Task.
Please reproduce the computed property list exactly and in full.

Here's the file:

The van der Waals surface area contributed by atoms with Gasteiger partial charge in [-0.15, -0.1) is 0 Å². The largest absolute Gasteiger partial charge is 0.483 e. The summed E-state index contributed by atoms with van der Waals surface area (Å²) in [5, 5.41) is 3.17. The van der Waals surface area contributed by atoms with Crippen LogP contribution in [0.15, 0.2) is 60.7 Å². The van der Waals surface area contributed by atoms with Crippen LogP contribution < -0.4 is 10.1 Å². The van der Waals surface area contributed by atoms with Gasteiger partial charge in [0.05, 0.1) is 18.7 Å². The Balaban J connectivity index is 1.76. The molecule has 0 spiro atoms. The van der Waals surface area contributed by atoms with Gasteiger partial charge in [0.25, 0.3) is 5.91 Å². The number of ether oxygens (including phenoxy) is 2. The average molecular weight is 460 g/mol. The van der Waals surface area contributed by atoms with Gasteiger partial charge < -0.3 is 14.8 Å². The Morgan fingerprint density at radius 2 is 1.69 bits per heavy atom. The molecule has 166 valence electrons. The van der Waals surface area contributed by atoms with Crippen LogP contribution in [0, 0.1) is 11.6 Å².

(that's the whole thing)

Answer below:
The van der Waals surface area contributed by atoms with Gasteiger partial charge in [-0.15, -0.1) is 0 Å². The largest absolute Gasteiger partial charge is 0.483 e. The summed E-state index contributed by atoms with van der Waals surface area (Å²) in [5, 5.41) is 3.17. The van der Waals surface area contributed by atoms with Crippen LogP contribution in [0.15, 0.2) is 60.7 Å². The van der Waals surface area contributed by atoms with Crippen LogP contribution < -0.4 is 10.1 Å². The van der Waals surface area contributed by atoms with Gasteiger partial charge in [0.05, 0.1) is 18.7 Å². The Balaban J connectivity index is 1.76. The molecule has 0 spiro atoms. The van der Waals surface area contributed by atoms with Gasteiger partial charge in [0.25, 0.3) is 5.91 Å². The number of ether oxygens (including phenoxy) is 2. The average molecular weight is 460 g/mol. The van der Waals surface area contributed by atoms with Gasteiger partial charge < -0.3 is 14.8 Å². The Morgan fingerprint density at radius 2 is 1.69 bits per heavy atom. The molecule has 166 valence electrons. The van der Waals surface area contributed by atoms with Crippen LogP contribution in [0, 0.1) is 11.6 Å².